One of Burbank’s Most Hazardous Elevators to be Replaced

The City will spend the elevator that connects Olive and the Metrolink station for close to $1.5 million (Photo by Austin Gebhardt)

When listening to the fire scanner, we hear one call over and over again for an elevator rescue.

We asked the Burbank Fire Department for a list of all of the calls they received for people trapped in non-working elevators since the start of 2023 and two elevators tied with the most calls, and both are owned and operated by the City of Burbank.

Burbank Metrolink Station elevator which connects the station to the top of the Olive Overpass and the elevator located in the City’s parking structure next to Islands Restaurant, were the two top elevators in trouble more often.

Burbank’s 26 year-old elevator at the Downtown Metrolink Station is scheduled for a makeover (Photo by Austin Gebhardt)

According to a City staff report, the Metrolink elevator is now 26 years old and one of the heaviest used in the City’s elevator system. “The elevator tower has a steel frame with a skylight and curtainwall glazing system. The glazing system’s waterproofing elements are deteriorated and no longer watertight. In addition, the elevator system has reached the end of its useful life and requires modernization,” was stated.

However, help is on the way for one of these troubled elevators that has hit the basement.

Last month the Burbank City Council voted to contract to build a new, improved elevator at the Metrolink Station.

City officials finally were able to secure a contractor for the project after, unlike the elevator, costs continued to rise. In November 2022, an engineer estimated it would cost about $970,000 to complete the job. Bids were asked for starting in November 2023 and had to be expended until mid-February to receive bids for the renovation. 33 potential contractors downloaded the documents for bidding, but only one submitted a bid, which was for $1,173.060, which was about 20% higher than the cost the City was anticipating. No other bids were received, so the City entered into a contract with Courts Construction Company to perform the work.

But there’s more. The contractor asked for a 15% contingency of $175,959, in addition to bringing the total to $1,349,019. An additional $80,000 is requested for deputy inspection services, consulting services, and construction management costs not included in the direct contract with Courts, bringing the total project cost to $1,429,019.

So what are we getting for close to 1.5 million dollars?

Courts Construction Company’s bid calls for “Restoration of the elevator tower waterproofing elements, building stucco finish, a full roof removal and replacement, repairs and/or replacements to exterior tiles, stainless steel trim and other aesthetic improvements, as well as painting the one pedestrian stair tower.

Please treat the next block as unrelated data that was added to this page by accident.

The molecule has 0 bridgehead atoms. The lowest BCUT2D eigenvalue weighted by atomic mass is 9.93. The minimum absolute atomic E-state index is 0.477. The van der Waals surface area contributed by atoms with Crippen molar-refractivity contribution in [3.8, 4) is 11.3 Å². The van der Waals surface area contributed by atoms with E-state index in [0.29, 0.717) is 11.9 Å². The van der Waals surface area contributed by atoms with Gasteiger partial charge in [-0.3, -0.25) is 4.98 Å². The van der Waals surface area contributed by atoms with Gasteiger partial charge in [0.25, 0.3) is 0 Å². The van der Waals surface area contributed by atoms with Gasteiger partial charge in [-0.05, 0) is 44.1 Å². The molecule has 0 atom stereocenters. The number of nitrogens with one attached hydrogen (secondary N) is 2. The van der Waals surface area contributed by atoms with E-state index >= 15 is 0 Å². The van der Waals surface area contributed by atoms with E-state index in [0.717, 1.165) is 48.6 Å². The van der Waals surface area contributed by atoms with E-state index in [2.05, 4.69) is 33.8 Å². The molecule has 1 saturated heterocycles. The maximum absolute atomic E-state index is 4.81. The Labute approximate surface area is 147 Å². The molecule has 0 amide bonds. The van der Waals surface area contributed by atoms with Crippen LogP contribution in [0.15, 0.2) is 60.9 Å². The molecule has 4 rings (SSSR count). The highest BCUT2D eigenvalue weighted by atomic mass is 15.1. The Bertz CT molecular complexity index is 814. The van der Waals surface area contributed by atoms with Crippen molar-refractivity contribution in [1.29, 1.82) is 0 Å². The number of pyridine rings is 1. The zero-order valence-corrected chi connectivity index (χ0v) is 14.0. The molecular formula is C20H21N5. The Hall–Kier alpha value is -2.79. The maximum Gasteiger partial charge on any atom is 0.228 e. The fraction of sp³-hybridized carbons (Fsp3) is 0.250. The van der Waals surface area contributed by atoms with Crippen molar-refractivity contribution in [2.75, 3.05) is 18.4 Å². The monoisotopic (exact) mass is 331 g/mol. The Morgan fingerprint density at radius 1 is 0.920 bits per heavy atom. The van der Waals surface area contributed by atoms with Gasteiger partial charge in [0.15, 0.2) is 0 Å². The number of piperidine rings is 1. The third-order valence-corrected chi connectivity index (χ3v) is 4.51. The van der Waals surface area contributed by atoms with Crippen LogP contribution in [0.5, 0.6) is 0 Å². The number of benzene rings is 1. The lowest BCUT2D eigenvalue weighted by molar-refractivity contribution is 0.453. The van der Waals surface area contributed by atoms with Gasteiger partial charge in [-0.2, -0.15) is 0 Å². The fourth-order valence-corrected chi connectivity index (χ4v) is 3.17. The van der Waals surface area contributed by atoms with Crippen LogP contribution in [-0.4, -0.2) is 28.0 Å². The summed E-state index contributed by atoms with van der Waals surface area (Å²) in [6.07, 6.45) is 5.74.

In addition to the elevator tower rehabilitation, the project will modernize all elevator systems, equipment, cab interior fixtures and finishes, cab cooling, fire/life/safety systems, elevator machine room cooling, and supporting infrastructure.”

Not mentioned is the upkeep, especially the cleaning of the inside of the elevator. When researching this story, the smaell of urine was prevalent when inside the elevator. One can only imagine how bad it would be to be trapped inside with that aroma for any length of time.

Work is projected to start in May and be completed by April 2025. During the construction, the elevator tower work will be facilitated by a scaffolding system designed, permitted, and erected by the contractor and will remain throughout restoration and construction.

Pedestrian access to the Metrolink station will only be available during construction from the station from the east, under the existing Olive Avenue overpass, via existing ramps to the southeast and southwest sides of the tracks and station.

Signs and warnings posted on the elevator at 133 E. Orange Grove in the parking structure next to Islands Restaurant (Photo by Austin Gephardt)

No mention has been given to one of the other elevators that tops the list of troubled elevators, which is located at 133 E. Orange Grove, next to Islands Restaurant. Currently, the city has closed the elevator to the public and posted caution tape and a sign that says, “DO NOT ENTER” on the door.

While the previously mentioned elevators are the most problematic for trapping people inside, requiring rescue by the fire department, fire officials have documented a total of 83 calls in the past 14 months for help by people trapped.

Elevators owned by the City of Burbank are the largest offenders by far, with 21 different calls being made. Besides the parking structures (9 calls) including people trapped in elevators in City Hall (1), the Community Services Building (1) and the Police and Fire Services Building (3).

Burbank Schools are not stopping on all floors either, with calls for the District Headquarters on Olive (3) and Burbank High School (2). Hollywood Burbank Airport also had five calls during the time period.

Besides the ones mentioned above, here are the other addresses of multiple elevator calls during the past 14 months:

150 E. Angeleno
201 E. Cypress
201 E. Magnolia
3425 Olive
3800 Alameda
501 S. Buena Vista
601 S. Glenoaks
819 S. Sixth

    Providence Saint Joseph Medical Center